Releford might not have the Q rating of teammates Ben McLemore and Jeff Withey, but the coaches around the Big 12 understand his value. That's why they voted him onto the Big 12's second team all-conference. Releford is a good rebounder (3.7 per game) and passer (2.5 assists per game), but the best thing he does is defend. During the Jayhawks' run to the NCAA championship game last season, Releford guarded players as varied as Purdue forward Robbie Hummel (who is 6-8) as well as all three of Ohio State's primary scorers in the Final Four (6-2 Aaron Craft, 6-7 Deshaun Thomas and 6-8 William Buford). This year, he again harassed Thomas into a 4-for-11 performance during a win over the Buckeyes, and Releford's defense on Kansas State forward Rodney McGruder enabled the Jayhawks to win yet another season sweep over their cross-state rivals.
"Travis is the ultimate Glue Guy," Self says. "He can play the two and he can play the four. He can guard one through four. He's the best at 50-50 balls. He's the best at keeping balls alive on the glass. He's our primary defender, and on offense he's a great ball mover and facilitator."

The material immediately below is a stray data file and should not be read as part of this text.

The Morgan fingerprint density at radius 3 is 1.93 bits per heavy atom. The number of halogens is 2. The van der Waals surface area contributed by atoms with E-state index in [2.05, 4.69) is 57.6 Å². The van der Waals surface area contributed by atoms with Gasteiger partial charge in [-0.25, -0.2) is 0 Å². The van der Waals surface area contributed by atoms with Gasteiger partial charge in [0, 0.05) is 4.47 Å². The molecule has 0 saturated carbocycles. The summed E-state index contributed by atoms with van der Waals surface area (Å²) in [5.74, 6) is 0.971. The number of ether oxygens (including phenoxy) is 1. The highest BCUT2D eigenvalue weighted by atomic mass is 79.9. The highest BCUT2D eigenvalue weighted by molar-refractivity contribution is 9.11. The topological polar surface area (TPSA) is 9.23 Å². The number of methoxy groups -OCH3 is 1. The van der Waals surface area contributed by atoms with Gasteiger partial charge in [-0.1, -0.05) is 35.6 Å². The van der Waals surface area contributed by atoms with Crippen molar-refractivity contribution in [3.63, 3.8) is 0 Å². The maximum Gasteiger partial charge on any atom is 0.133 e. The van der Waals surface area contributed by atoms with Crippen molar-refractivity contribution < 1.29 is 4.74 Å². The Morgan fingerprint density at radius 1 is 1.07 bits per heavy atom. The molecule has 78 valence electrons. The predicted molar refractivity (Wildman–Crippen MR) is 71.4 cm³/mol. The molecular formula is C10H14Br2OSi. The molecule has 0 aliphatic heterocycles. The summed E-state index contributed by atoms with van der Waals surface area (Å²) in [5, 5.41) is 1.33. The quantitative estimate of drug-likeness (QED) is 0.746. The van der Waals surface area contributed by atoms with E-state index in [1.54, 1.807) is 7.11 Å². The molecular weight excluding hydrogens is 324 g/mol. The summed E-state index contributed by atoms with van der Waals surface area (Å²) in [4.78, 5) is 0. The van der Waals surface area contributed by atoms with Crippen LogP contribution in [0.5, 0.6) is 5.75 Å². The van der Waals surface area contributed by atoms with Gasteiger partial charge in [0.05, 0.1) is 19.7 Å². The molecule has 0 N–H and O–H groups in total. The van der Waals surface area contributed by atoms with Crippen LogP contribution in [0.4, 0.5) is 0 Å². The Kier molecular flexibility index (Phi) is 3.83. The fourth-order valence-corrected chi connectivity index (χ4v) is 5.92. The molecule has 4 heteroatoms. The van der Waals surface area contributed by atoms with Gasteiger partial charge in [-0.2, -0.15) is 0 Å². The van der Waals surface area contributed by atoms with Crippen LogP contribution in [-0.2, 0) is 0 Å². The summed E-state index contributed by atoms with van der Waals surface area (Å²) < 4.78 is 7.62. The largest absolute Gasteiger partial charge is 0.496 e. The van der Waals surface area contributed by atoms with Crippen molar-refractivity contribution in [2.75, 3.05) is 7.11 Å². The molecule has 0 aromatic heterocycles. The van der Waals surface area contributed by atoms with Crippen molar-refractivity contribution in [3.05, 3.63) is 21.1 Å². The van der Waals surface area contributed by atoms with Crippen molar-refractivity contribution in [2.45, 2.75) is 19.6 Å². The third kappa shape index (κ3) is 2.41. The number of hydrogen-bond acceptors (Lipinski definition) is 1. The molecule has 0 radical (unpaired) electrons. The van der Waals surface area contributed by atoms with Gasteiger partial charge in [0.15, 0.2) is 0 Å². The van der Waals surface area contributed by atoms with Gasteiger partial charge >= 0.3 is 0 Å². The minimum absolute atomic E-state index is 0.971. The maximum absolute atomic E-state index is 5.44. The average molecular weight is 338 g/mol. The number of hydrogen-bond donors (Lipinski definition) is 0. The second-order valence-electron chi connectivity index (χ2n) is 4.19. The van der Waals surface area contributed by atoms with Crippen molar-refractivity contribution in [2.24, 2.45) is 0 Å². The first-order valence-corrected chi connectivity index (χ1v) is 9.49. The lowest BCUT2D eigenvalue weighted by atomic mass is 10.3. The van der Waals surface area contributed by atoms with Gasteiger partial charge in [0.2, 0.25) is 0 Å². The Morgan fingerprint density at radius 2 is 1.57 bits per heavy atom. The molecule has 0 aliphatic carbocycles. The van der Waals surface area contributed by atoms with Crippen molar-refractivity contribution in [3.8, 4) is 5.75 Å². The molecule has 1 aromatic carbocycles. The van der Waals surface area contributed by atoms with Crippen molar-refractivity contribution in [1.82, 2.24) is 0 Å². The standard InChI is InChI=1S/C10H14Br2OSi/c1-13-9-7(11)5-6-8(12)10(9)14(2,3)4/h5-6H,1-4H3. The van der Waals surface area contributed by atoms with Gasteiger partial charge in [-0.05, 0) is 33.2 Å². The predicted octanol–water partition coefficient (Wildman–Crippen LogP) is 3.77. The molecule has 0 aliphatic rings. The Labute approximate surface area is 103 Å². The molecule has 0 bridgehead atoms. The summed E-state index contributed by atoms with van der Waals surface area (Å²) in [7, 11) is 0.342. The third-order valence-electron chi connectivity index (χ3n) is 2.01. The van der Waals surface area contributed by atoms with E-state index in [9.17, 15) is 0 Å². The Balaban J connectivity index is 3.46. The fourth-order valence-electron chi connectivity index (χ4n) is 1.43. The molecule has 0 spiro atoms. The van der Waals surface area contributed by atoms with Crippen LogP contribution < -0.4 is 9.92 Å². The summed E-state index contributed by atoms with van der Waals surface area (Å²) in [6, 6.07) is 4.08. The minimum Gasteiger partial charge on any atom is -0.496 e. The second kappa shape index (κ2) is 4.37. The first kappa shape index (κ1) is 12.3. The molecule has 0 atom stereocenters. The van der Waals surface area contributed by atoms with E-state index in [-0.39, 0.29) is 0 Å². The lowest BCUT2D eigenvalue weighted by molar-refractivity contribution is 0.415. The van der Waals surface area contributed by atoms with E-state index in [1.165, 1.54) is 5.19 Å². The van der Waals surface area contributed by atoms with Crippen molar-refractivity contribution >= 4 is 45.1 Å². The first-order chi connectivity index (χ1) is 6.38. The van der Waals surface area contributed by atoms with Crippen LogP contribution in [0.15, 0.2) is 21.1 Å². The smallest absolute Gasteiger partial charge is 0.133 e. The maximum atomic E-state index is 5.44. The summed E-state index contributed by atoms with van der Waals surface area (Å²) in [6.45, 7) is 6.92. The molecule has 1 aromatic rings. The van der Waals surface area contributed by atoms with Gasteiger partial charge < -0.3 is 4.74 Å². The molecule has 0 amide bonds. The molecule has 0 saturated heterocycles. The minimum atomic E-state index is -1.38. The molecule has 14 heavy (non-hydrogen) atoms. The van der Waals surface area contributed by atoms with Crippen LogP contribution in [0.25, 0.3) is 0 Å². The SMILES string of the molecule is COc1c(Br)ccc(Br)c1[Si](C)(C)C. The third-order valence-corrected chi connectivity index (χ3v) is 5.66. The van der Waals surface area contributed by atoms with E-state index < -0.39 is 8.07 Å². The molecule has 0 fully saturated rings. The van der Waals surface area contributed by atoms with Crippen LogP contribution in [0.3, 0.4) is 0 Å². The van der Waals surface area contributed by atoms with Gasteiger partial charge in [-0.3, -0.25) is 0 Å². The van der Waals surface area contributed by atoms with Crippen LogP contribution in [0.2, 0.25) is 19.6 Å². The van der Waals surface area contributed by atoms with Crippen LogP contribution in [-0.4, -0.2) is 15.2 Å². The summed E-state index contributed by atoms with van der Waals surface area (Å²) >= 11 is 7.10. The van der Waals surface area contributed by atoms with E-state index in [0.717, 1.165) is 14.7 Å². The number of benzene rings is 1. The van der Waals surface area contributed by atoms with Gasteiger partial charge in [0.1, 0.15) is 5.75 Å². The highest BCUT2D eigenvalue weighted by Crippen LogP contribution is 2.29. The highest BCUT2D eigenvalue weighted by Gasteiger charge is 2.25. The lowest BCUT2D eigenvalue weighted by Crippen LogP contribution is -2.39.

This was not what many people envisioned for Releford as a highly-touted recruit out of Kansas City's Bishop Miege High. After Releford averaged just seven minutes per game as a freshman, Self suggested that he redshirt a season because of a glut at the guard positions. Self was concerned that Releford might want to transfer, but Releford figured if he was going to to sit out for a year, he might as well do it at the place where wanted to be.
Releford will likely end his career without quite reaching the magical 1,000-point mark, but his legacy in Lawrence will extend well beyond a single statistical category. "Travis is the toughest kid on our team, and he's the coolest guy on our team," Self says. "He's also the best teammate. He is what college is supposed to be about. He sacrificed for the greater good. He's 'we' instead of 'me.' And he's the ultimate winner."